When the RDR was first created in 2006, its implementation seemed a lifetime away but the deadline of the end of December 2012 is racing ever closer.
All stakeholders have had sufficient time to digest the implications of the RDR and what it means in terms of the way they go about the advisory process, how they charge for it and the qualifications they need to keep on advising. As far as I can see, the equity-release sector is set to be a net beneficiary of the programme but it will also be presented with a number of challenges.
Given that once the RDR is here, advisers will be paid solely for the advice they give rather than a combination of this guidance with product selection and fulfilment, this formal de-linking of advice from product should hopefully see introducers become more inclusive in terms of fully considering all the options available to their clients.
Whereas the temptation in the past may have been to stick to what they knew or areas they had existing expertise in, the new edicts should go some way towards demystifying the suitability of equity release. While any enhancement in the profile of equity release will be welcomed by the sector, my only concern is that advisers migrating into the sector as a result of the RDR gain the necessary level of professional competency in order to effectively meet customer needs.
We have all heard the stories from various sectors within financial services about the potential dangers of advisers adopting a part-time attitude to ancillary products and services by dipping their toes in the water and this is certainly the case when it comes to equity release.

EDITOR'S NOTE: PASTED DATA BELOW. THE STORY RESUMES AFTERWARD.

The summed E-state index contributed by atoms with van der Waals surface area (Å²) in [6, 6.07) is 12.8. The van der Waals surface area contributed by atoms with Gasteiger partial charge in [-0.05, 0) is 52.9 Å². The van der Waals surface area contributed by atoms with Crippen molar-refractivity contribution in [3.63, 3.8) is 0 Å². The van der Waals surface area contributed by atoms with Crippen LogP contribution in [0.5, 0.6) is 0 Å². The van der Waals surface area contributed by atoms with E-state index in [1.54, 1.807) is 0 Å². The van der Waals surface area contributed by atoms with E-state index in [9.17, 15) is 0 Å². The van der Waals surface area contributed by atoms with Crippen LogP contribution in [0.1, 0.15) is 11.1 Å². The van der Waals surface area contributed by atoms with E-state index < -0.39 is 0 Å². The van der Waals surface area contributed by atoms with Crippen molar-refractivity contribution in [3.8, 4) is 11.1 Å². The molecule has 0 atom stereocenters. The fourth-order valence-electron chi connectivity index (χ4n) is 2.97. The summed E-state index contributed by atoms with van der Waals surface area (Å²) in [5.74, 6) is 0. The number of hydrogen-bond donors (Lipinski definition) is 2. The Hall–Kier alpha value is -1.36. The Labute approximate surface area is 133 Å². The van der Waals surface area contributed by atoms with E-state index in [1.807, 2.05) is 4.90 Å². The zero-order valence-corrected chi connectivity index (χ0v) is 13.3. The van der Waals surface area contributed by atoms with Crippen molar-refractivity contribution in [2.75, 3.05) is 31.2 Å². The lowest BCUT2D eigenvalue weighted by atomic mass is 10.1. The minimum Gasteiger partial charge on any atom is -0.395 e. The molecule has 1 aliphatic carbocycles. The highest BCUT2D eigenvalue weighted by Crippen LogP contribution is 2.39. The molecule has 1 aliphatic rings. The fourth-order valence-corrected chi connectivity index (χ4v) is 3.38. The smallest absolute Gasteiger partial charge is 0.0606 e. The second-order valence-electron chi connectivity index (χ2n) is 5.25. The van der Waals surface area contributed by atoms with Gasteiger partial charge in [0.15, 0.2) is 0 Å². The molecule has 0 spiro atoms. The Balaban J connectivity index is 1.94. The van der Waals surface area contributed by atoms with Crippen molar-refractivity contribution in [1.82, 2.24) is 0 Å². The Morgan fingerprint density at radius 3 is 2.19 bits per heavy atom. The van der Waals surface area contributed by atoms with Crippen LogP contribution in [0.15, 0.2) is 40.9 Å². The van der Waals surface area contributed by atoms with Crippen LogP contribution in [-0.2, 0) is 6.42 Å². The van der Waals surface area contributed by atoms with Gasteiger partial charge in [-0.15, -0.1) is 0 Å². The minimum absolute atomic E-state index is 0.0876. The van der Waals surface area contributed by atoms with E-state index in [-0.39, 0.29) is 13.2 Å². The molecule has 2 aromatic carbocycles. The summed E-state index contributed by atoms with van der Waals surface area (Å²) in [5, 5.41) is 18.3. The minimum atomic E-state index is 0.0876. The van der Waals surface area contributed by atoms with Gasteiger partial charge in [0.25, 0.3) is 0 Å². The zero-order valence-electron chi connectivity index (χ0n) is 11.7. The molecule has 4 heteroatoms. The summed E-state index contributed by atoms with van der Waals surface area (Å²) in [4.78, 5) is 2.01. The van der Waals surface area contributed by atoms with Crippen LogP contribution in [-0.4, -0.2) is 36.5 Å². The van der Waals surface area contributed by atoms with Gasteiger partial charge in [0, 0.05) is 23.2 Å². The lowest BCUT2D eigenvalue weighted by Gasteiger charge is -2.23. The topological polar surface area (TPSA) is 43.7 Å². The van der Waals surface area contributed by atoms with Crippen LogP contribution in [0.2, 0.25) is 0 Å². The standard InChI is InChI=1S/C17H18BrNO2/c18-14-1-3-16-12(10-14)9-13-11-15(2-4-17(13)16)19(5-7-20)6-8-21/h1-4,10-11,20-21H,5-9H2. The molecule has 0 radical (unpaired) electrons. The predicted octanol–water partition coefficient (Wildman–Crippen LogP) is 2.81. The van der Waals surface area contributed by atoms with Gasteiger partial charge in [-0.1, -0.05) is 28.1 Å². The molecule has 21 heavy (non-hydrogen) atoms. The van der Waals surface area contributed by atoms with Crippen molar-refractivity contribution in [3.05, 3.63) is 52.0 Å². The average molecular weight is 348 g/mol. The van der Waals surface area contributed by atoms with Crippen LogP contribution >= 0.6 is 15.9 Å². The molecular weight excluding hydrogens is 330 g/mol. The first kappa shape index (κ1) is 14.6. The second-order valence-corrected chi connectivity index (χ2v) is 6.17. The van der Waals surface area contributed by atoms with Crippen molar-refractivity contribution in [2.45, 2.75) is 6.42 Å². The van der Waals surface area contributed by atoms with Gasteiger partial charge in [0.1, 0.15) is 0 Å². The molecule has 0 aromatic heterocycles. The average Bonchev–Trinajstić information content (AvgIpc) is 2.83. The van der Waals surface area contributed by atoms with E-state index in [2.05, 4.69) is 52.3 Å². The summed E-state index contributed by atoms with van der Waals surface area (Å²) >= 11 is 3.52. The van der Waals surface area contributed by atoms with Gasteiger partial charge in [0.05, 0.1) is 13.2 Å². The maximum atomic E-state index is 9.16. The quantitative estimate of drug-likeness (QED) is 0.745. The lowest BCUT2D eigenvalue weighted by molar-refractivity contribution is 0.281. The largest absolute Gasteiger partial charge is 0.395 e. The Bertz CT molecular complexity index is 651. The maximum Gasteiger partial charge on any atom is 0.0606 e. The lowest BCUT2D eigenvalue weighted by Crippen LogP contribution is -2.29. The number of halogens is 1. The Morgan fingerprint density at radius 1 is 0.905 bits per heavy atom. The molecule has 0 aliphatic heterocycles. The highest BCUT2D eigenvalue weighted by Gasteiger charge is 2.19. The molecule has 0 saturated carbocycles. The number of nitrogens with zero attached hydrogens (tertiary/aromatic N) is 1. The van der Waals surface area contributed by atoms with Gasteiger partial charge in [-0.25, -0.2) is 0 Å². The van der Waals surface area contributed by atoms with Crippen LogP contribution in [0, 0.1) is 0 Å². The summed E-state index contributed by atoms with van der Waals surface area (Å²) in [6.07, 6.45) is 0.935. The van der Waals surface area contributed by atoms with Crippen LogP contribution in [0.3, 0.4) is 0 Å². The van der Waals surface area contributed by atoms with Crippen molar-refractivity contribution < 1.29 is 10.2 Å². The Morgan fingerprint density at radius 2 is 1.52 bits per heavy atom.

The sector has a unique advice process, product suite and sales cycle and it can’t be expected that advisers can simply handle cases in the way they do other financial services.
The target customers themselves are a completely separate demographic to what many advisers will be used to dealing with and that presents its own set of challenges that necessitates a different approach. Although RDR may “force” advisers to get up to speed with such previously unfamiliar areas, some may feel that subsequent business levels do not warrant investing in developing their professional competence to this extent. Nevertheless, a middle ground does exist for advisers who find themselves in such a situation.
Forming strategic alliances with specialist firms may not only be the best solution for such advisers in terms of financial viability and risk management but it also allows customers to benefit from a more tailored experience and the highest standards of professional practice.
You only have to see how areas such as the mortgage market have benefited from regulation in 2004 to see how far the advice process has come and how far we can still take financial service provision.
The clearer consumers are about the service they receive, how it is paid for and the people they receive it from, the better it is for everyone involved.
Peter Welch is head of sales & distribution at Bridgewater Equity Release